Apparently he did, at least according to Fred Barnes' new book, Rebel-in-Chief: Inside the Bold and Controversial Presidency of George W. Bush. I haven't read Barnes' book; I'm relying on a review of it by Ronald Brownstein, which includes the following:
Those who admire Bush will find plenty to celebrate in Barnes' portrayal of a president who is resolute and visionary, yet humble and pious. Perhaps inadvertently, Barnes also includes plenty of evidence likely to horrify those who oppose Bush (for instance, Barnes reports that the president fundamentally doesn't accept the theory of global warming and was reinforced in that belief by a private meeting not with any scientist but rather with novelist Michael Crichton, whose novel "State of Fear" revolves around the issue).
I'm not surprised to learn that Bush "fundamentally" rejects the science of global warming (although that's quite inconsistent with the administration's official message and position on the issue). But that our president might have gotten science advice from Crichton--if true, that's stunning.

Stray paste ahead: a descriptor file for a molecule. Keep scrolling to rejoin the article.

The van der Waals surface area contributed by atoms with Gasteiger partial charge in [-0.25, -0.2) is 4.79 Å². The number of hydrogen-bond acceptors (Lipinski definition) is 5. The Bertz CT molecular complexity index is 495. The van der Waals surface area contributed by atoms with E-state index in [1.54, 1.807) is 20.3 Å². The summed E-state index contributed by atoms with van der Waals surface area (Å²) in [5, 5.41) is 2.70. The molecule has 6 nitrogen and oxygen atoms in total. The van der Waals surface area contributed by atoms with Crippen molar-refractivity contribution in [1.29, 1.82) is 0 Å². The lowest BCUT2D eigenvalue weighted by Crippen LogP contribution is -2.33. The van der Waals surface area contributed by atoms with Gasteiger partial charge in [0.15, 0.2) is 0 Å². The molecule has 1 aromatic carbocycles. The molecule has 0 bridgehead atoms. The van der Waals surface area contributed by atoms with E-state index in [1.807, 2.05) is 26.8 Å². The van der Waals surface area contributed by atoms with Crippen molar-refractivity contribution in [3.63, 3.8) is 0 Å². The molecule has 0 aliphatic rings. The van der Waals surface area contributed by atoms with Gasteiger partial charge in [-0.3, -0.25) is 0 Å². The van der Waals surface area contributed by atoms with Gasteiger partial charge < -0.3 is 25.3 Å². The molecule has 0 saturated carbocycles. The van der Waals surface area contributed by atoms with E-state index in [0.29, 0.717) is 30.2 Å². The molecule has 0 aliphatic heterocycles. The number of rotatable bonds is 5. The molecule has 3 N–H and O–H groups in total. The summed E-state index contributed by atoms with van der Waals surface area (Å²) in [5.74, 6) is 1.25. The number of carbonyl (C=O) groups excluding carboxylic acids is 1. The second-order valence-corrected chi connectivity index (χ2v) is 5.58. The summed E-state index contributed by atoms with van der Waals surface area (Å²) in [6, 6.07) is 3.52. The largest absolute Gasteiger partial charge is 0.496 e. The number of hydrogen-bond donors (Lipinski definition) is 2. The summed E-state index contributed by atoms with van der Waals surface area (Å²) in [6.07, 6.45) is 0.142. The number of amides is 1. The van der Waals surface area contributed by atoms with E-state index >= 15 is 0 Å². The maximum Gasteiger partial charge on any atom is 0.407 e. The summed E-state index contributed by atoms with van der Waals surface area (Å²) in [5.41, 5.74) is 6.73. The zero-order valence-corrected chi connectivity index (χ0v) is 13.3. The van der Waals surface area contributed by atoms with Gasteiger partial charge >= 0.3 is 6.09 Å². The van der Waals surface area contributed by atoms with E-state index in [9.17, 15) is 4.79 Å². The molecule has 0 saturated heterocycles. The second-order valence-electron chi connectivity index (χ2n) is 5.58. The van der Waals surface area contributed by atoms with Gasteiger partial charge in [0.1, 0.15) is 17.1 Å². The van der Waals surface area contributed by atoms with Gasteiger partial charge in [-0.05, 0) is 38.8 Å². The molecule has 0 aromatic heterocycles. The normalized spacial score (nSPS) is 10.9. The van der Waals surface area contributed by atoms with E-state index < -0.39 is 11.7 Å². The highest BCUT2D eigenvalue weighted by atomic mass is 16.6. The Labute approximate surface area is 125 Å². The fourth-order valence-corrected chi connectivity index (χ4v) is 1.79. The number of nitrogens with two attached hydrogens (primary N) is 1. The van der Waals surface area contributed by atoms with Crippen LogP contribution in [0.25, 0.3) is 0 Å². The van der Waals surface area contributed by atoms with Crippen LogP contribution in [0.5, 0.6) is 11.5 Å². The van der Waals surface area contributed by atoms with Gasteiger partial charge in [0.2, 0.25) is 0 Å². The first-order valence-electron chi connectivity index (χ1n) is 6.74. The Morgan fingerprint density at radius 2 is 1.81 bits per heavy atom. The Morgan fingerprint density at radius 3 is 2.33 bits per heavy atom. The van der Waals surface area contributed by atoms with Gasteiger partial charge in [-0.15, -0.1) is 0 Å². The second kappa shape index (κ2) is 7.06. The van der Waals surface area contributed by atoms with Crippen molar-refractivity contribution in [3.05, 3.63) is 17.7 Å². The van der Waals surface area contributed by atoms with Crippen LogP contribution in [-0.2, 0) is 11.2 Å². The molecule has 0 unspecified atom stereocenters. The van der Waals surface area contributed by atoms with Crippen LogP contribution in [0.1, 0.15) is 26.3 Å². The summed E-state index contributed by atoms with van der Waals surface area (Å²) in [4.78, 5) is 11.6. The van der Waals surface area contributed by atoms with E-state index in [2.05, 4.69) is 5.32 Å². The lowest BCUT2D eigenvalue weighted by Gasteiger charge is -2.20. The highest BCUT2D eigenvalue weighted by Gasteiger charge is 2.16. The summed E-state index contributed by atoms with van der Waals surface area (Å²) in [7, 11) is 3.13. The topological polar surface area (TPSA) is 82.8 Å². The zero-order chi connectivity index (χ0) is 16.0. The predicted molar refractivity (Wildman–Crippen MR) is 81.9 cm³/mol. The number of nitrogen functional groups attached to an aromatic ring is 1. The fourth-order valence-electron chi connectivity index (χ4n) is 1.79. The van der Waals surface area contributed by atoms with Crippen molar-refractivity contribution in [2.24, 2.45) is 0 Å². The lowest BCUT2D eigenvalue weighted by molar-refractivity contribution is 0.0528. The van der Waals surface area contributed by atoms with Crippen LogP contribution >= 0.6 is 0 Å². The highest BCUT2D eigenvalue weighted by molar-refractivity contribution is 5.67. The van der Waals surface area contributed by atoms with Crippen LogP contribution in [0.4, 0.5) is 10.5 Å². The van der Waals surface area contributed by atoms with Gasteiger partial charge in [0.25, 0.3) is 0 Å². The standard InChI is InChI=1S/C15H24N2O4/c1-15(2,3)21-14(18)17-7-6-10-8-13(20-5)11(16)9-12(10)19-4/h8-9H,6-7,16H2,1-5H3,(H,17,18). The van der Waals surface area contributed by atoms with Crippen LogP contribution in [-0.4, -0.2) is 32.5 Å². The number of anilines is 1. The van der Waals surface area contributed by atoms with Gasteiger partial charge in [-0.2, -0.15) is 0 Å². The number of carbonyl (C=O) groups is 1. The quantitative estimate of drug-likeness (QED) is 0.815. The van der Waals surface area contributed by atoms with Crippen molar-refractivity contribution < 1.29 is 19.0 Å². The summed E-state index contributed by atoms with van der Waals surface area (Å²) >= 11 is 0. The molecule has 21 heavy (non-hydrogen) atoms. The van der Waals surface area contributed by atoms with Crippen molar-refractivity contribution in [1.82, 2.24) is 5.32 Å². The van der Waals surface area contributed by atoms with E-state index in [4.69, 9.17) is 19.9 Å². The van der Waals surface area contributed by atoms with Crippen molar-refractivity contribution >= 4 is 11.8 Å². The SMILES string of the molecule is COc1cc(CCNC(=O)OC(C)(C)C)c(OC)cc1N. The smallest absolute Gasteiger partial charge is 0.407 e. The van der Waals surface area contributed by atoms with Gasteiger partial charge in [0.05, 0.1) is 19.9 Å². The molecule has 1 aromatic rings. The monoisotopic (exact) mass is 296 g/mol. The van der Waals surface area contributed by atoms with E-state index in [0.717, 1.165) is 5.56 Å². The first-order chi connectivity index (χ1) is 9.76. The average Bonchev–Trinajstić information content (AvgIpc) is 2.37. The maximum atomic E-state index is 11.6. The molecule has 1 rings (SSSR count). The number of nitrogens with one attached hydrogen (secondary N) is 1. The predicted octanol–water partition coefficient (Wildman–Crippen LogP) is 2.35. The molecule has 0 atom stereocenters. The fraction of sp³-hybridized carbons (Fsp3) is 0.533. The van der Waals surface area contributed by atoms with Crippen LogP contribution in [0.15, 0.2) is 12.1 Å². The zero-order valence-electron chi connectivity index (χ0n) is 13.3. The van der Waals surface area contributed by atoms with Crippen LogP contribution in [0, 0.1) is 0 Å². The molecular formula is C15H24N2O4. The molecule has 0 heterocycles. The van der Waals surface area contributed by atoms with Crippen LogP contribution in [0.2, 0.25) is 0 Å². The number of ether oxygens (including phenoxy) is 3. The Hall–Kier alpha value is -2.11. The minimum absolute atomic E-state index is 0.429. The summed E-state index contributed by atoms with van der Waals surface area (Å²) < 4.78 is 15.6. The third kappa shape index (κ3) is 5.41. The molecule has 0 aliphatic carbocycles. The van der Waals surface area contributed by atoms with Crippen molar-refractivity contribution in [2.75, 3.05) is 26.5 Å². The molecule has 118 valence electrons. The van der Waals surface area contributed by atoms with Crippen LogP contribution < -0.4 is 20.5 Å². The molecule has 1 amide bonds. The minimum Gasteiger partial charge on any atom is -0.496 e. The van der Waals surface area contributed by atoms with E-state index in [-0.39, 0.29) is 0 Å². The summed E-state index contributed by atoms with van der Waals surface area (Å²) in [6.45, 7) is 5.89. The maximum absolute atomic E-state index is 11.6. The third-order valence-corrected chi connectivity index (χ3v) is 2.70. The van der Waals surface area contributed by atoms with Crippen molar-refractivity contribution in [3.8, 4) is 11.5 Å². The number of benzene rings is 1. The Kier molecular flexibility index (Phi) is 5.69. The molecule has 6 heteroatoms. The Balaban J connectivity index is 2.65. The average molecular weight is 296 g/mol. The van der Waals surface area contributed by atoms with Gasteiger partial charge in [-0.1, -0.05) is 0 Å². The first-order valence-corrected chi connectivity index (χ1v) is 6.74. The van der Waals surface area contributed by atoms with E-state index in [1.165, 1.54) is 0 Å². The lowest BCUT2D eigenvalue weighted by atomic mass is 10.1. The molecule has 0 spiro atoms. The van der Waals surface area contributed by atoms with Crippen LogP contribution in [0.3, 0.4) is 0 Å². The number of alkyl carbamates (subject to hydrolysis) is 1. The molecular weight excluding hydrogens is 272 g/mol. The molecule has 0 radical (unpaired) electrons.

Bush, you will recall, asked the National Academy of Sciences in 2001 whether humans are causing the earth to warm. The NAS, predictably, said that indeed we were. Since then, the administration has officially proceeded as global warming is real. Granted, there has been much low-level malfeasance when it comes to meddling with government science, but the government's official position is that this threat exists. Bush science adviser John Marburger, for example, has stated as much. So the notion that the president may have gone shopping for an "alternative" view--and settled upon the perspective of a novelist--is amazing on multiple levels.
I doubt this is the last you'll hear about this. Next step: Someone needs to ask Scott McClellan for confirmation of Barnes' reporting...